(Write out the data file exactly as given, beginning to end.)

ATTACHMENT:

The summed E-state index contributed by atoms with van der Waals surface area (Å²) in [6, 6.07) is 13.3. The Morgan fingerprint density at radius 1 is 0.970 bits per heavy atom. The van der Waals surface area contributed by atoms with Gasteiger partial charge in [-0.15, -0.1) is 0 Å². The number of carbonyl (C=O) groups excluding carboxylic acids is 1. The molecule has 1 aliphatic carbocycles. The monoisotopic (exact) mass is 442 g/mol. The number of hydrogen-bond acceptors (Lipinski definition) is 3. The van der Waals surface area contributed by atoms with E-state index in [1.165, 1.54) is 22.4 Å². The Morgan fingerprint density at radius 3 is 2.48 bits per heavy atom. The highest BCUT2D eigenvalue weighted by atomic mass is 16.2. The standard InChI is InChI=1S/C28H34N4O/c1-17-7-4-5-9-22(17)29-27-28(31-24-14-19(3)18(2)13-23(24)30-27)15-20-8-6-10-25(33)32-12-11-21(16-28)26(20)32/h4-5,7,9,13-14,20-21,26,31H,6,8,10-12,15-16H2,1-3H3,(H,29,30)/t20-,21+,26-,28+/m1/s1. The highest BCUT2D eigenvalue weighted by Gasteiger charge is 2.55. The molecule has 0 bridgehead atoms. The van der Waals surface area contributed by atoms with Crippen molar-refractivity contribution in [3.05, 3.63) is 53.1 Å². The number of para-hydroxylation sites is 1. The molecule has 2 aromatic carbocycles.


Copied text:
The summed E-state index contributed by atoms with van der Waals surface area (Å²) in [6, 6.07) is 13.3. The Morgan fingerprint density at radius 1 is 0.970 bits per heavy atom. The van der Waals surface area contributed by atoms with Gasteiger partial charge in [-0.15, -0.1) is 0 Å². The number of carbonyl (C=O) groups excluding carboxylic acids is 1. The molecule has 1 aliphatic carbocycles. The monoisotopic (exact) mass is 442 g/mol. The number of hydrogen-bond acceptors (Lipinski definition) is 3. The van der Waals surface area contributed by atoms with E-state index in [1.165, 1.54) is 22.4 Å². The Morgan fingerprint density at radius 3 is 2.48 bits per heavy atom. The highest BCUT2D eigenvalue weighted by atomic mass is 16.2. The standard InChI is InChI=1S/C28H34N4O/c1-17-7-4-5-9-22(17)29-27-28(31-24-14-19(3)18(2)13-23(24)30-27)15-20-8-6-10-25(33)32-12-11-21(16-28)26(20)32/h4-5,7,9,13-14,20-21,26,31H,6,8,10-12,15-16H2,1-3H3,(H,29,30)/t20-,21+,26-,28+/m1/s1. The highest BCUT2D eigenvalue weighted by Gasteiger charge is 2.55. The molecule has 0 bridgehead atoms. The van der Waals surface area contributed by atoms with Crippen molar-refractivity contribution in [3.05, 3.63) is 53.1 Å². The number of para-hydroxylation sites is 1. The molecule has 2 aromatic carbocycles.